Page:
Have you tried pushing on different places on the frames, panels and interface to see if you can change the issue? Can you look closely to see if the dampening tape is loose? It may just be the photo but it looks discolored. Possibly it is dried out and coming loose.

Let us know what you find.
 
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kotedo

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I just had a long conversation with Roberto, and he listened to it. It seems that the diaphragm is a bit lose, and I am going to (extremely) carefully try to heat up the panel to get it to shrink just enough to get rid of the buzz.

@Brad225 You were talking about "dried out" and discoloration ... wanna tell me a bit more about it? What are the thoughts behind it?
 

Robert D

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I just had a long conversation with Roberto, and he listened to it. It seems that the diaphragm is a bit lose, and I am going to (extremely) carefully try to heat up the panel to get it to shrink just enough to get rid of the buzz.

@Brad225 You were talking about "dried out" and discoloration ... wanna tell me a bit more about it? What are the thoughts behind it?
Do you have an idea now of what might have caused that condition?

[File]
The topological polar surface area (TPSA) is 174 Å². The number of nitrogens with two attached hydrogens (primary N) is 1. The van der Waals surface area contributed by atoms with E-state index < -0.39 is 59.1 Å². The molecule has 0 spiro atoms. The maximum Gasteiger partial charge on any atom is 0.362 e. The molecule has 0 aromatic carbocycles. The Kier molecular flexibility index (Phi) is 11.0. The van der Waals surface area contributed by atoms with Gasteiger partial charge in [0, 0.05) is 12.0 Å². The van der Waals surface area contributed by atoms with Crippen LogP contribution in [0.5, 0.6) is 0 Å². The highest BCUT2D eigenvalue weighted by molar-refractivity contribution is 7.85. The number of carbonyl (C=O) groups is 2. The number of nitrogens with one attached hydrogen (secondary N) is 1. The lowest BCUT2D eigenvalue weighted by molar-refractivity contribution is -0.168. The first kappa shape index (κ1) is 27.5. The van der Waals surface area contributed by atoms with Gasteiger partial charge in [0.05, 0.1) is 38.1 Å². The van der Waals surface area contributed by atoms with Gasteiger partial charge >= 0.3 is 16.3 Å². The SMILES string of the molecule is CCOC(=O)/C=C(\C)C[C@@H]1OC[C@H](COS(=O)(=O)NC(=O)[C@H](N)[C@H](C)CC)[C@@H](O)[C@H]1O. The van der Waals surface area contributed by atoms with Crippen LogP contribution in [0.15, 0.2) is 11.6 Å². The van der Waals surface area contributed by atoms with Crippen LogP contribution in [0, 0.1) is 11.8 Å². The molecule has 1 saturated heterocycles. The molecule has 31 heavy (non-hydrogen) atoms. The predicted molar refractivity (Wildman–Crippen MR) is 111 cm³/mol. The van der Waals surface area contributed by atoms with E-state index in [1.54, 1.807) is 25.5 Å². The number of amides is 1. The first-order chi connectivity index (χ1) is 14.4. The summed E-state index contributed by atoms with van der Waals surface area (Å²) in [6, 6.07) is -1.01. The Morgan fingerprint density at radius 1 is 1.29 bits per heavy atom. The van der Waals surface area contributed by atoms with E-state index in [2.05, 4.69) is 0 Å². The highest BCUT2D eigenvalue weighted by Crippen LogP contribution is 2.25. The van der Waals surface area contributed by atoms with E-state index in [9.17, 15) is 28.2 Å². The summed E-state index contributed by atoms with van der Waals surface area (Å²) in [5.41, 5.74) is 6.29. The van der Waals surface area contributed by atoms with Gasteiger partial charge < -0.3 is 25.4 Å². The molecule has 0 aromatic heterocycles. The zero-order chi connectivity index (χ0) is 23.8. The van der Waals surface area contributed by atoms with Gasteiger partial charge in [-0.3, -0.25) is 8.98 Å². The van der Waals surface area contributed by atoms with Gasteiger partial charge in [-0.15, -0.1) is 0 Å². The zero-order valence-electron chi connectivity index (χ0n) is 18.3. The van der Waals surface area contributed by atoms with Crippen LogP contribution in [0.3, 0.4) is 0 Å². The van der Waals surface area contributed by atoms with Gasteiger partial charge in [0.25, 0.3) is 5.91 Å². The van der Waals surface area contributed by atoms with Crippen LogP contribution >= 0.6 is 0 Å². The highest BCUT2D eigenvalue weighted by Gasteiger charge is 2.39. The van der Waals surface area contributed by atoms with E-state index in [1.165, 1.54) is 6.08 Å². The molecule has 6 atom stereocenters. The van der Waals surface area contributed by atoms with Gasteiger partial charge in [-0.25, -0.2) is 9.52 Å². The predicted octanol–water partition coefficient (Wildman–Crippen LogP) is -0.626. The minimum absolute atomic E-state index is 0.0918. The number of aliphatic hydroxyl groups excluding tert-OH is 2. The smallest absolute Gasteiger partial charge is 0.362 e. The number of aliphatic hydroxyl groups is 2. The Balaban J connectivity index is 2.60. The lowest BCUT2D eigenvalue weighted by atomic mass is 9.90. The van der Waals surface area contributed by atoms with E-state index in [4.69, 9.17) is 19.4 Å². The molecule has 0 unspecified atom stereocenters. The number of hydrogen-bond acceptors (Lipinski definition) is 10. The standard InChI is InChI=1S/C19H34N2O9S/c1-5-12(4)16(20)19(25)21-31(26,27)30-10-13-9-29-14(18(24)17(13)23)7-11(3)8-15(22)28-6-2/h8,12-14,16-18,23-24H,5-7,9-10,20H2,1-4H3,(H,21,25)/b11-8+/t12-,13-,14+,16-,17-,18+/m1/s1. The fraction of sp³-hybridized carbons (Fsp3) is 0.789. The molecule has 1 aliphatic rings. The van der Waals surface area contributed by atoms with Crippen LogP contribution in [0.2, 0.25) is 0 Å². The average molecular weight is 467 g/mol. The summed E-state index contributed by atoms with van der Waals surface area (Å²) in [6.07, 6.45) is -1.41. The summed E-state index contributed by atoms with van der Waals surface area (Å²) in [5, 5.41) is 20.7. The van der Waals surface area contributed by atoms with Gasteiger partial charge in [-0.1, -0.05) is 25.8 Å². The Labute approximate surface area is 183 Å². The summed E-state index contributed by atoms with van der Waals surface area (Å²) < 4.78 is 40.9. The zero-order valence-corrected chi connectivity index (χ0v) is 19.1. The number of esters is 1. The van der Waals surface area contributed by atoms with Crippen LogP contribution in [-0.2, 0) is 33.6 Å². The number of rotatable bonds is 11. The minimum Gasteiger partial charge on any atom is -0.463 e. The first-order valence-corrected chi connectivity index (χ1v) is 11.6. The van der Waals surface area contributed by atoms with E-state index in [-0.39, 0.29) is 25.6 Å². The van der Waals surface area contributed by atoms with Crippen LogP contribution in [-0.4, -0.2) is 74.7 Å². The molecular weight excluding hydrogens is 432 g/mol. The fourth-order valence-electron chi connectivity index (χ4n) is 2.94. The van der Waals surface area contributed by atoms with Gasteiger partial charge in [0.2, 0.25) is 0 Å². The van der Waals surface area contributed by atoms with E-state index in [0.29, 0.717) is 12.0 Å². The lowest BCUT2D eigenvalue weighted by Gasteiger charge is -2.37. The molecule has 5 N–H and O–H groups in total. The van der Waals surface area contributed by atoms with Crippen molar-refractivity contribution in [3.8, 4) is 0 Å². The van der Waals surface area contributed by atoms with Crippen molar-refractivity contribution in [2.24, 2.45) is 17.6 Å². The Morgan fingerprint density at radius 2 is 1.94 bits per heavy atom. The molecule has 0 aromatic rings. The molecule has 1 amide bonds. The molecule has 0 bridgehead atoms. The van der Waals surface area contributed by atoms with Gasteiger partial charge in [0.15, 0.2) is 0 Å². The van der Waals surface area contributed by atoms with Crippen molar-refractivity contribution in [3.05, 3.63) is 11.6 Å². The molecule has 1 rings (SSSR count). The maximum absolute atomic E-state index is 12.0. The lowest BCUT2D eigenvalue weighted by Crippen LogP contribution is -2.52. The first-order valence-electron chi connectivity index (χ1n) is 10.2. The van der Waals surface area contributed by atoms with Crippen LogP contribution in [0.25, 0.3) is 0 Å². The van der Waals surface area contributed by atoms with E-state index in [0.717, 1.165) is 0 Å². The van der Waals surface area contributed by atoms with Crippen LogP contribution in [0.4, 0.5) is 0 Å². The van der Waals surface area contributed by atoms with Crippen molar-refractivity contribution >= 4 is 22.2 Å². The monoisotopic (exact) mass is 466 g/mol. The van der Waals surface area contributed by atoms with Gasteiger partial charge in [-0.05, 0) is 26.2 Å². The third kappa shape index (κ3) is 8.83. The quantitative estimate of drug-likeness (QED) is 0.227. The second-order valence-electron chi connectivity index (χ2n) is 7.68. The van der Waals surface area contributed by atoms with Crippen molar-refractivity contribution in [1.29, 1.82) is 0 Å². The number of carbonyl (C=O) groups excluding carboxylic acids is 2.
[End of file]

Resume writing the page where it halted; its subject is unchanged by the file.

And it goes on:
Brad225

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I think the answer to both is probably the age of the panels and environment they have lived in.

Roberto's suggestion is a good one to try. Other members have used this procedure to tighten the diaphragm membrane successfully.
 

kotedo

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I worked on the left speaker panel last night, only briefly. The outcome is encouraging. I might need to repeat it when I am feeling better.
Nothing beats a Dyson Hairdryer; super airflow and easy to pin point to the critical areas.
 

Leporello

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Worst case you would need to replace the panel. Expensive but well worth it in my opinion. Glad that the hair dryer fix is encouraging though.

If you do end up re-paneling you'll have to decide whether to do just one or both. I did just one, because I had wrecked one of my NOS panels doing something stupid, but if they're both old you may want to do them together. Or just wait and see if the hair dryer trick fixes the other one if it develops problems.
 

kotedo

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... as a side effect ... the concentrated air beam that the hairdryer produces blew quite some dust off the panel, too. :)
 

Leporello

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Here is a trick for you, to check the high voltage. ML sent this to me.
That instruction seems to assume your multimeter is a particular impedance (ohms/volt). But if you have another speaker to do "comparison shopping", the precise voltage measurement shouldn't be critical, as long as you have one good speaker and it's the same.

You could try shopping on eBay for high voltage probes. Since not many people are repairing CRT's any more, there should be a surplus of them. I got a Fluke for $14.